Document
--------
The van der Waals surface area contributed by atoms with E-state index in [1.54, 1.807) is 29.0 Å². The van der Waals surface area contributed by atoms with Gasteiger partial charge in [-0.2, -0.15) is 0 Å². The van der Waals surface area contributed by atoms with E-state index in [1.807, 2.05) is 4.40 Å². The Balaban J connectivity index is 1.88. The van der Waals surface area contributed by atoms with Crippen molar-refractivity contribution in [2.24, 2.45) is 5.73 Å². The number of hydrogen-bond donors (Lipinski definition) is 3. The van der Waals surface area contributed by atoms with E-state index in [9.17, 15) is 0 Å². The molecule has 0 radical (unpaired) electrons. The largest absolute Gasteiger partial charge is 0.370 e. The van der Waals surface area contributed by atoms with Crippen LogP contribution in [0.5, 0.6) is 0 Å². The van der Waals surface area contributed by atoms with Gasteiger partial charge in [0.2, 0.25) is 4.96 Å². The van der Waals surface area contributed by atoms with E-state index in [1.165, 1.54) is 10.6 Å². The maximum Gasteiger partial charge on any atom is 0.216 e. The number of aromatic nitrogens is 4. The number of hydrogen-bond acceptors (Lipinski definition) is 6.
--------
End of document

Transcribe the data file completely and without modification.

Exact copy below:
The van der Waals surface area contributed by atoms with E-state index in [1.54, 1.807) is 29.0 Å². The van der Waals surface area contributed by atoms with Gasteiger partial charge in [-0.2, -0.15) is 0 Å². The van der Waals surface area contributed by atoms with E-state index in [1.807, 2.05) is 4.40 Å². The Balaban J connectivity index is 1.88. The van der Waals surface area contributed by atoms with Crippen molar-refractivity contribution in [2.24, 2.45) is 5.73 Å². The number of hydrogen-bond donors (Lipinski definition) is 3. The van der Waals surface area contributed by atoms with E-state index in [9.17, 15) is 0 Å². The molecule has 0 radical (unpaired) electrons. The largest absolute Gasteiger partial charge is 0.370 e. The van der Waals surface area contributed by atoms with Crippen LogP contribution in [0.5, 0.6) is 0 Å². The van der Waals surface area contributed by atoms with Gasteiger partial charge in [0.2, 0.25) is 4.96 Å². The van der Waals surface area contributed by atoms with E-state index in [1.165, 1.54) is 10.6 Å². The maximum Gasteiger partial charge on any atom is 0.216 e. The number of aromatic nitrogens is 4. The number of hydrogen-bond acceptors (Lipinski definition) is 6.